Forget the challenges of drafting a city budget or decoding zoning regulations. In Southern California, even picking the language to use at a public meeting can be a sticking point for local government officials.
Consider the choice facing Pico Rivera Mayor E.A. “Pete” Ramirez at a community meeting concerning train noise. Looking out at an almost entirely Latino audience, he started out in Spanish.
But a few minutes into his presentation, he noticed a reporter and asked if she understood. She didn’t.
Ramirez had a dilemma: Should he speak Spanish, which clearly served the majority of the 100-person crowd in the elementary school auditorium? Or should he choose English, which could potentially reach thousands of constituents through the reporter?
Ramirez chose English. And in a speech lasting about 45 minutes, he couldn’t translate back into Spanish for risk of boring his audience.
At the end of the meeting a sheriff’s deputy asked how many Spanish speakers hadn’t understood. About a fifth of the audience members raised their hands.
It’s a conundrum difficult to navigate. State and federal law gives cities a mandate to provide “appropriate” translation when they have “substantial” numbers of non-English speakers. But what do “appropriate” and “substantial” mean?
The law doesn’t provide much guidance, say government experts. Nor does the law have very sharp teeth.
“The way the law was written was without specific consequences,” said Sandra Michioku, spokeswoman for the state attorney general.
The Dymally-Alatorre Bilingual Services Act was enacted in 1973 to bring translation to state and local government services. Local government can fulfill its mandate in various ways, from printing bilingual forms to providing bilingual staffers to translate what is said at public meetings.
“The laws have been on the books for a long time, but they are not truly implemented until cities decide what, if anything, they are going to do,” said Luz Buitrago, director of the Law Center for Families, an Oakland organization that helped bring an ordinance to the city requiring the hiring of bilingual workers.
A state survey assessing the law’s effectiveness was released in April. Researchers found that only two out of every 10 state agencies, which the law targets more directly than city governments, were aware of the act.
For cities, even smaller ones, producing documents in other languages can be relatively simple. But public meetings are trickier. Some cities rely on volunteers--be they staffers, council members or even audience members--who offer to translate.
South Gate is a standout that has provided translation at City Council meetings for years. The job pays $100 to $175 an hour, and applicants must pass an oral and written test to be considered.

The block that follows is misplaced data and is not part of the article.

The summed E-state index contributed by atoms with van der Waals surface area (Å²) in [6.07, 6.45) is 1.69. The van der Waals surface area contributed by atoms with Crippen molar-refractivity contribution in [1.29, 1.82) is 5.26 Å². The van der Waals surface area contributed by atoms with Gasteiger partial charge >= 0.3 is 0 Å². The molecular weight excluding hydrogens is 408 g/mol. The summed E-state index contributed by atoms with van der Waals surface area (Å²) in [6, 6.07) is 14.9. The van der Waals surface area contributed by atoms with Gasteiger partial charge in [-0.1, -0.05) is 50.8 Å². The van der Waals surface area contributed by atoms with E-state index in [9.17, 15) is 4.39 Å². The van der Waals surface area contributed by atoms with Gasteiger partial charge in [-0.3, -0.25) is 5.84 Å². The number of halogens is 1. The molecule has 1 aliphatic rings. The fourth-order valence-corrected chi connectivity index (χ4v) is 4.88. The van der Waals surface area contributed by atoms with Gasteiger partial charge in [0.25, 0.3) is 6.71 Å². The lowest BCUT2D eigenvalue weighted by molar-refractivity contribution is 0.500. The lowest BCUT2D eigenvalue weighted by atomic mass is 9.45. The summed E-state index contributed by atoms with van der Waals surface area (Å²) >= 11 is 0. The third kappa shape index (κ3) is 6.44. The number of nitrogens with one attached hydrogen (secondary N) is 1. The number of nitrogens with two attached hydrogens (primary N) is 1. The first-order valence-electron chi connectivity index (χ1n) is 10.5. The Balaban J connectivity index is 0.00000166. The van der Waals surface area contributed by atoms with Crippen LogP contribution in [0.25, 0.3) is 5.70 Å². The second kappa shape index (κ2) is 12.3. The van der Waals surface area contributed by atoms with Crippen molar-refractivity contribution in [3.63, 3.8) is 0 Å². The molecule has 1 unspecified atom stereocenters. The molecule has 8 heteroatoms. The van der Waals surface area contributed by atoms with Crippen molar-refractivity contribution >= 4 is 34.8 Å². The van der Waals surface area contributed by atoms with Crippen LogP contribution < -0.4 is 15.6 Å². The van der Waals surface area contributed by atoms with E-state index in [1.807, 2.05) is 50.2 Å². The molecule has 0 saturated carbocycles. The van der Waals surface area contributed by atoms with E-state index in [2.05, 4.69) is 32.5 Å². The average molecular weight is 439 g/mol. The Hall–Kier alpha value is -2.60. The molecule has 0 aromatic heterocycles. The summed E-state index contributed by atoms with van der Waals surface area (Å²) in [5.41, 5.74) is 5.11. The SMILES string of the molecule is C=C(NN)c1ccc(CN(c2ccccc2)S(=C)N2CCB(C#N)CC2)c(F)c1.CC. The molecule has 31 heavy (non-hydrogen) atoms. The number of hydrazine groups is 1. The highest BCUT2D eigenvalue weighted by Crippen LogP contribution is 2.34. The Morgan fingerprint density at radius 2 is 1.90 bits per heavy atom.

When the current translator, Gloria Uriarte, started a year ago, about five Spanish speakers attended each meeting. Now she regularly sees about 30 and sometimes more.
Uriarte tries to make the sometimes archaic language of city government accessible.
“You can’t use sophisticated words” in the translation, she said. “I try to figure out very basic words.”
At times Uriarte goes beyond a literal translation, offering commentary on the city’s famously raucous politics. “I sometimes ask, ‘Could you believe this is being commented?’ or ‘Can’t we all just get along?’ ” she said.
Balbina Sanchez, one of Uriarte’s listeners, was recently at a meeting in which one of the councilwomen was mocked by political foes who meowed when she spoke.
Uriarte interrupted her translation to explain that the foes think the councilwoman has a cat-like voice. Sanchez said she likes the perspective Uriarte brings to the sessions.
South Gate officials said they have received praise from residents for providing translations at public meetings, but the idea has opponents nationally.
Mauro E. Mujica, an immigrant from Chile, is chairman of an advocacy group called U.S. English. When he looks at a city like South Gate, he asks, “What about all the other languages? Many immigrants speak many different languages. Are you going to translate for all of them, too?”
Mujica said it “gets too complicated” when politicians institutionalize translation rather than keeping it informal and only for important city matters.
Some cities, such as Monterey Park, do not provide translations at meetings.
In a city where bilingual services are still in their infancy, some important forms and documents are beginning to be translated, but city officials said they don’t have the resources to move on to translating at meetings.
The documents are being translated by a group of volunteers from the city’s large Mandarin- and Cantonese-speaking community for distribution at City Hall. Some officials want to do even more to serve the city’s non-English-speaking population. Councilman David Lau, who speaks Cantonese and Mandarin, said the city’s language services are inadequate.
“Right now, we’re only serving people who speak English,” he said. “We’d like to run City Hall like a business. We’re here to serve the clients. If half of the clients speak Chinese, we’d like to accommodate them [and] make City Hall more friendly.”
But for now, translating at public meetings will remain ad hoc.
Hillary Wu, an acupuncture assistant who emigrated from Beijing three years ago, takes English classes at a community college but said she still cannot understand the specialized language of zoning variances and tax increment financing.
“I don’t go because I don’t understand,” she said. “If I go, it’s as if I didn’t even go.”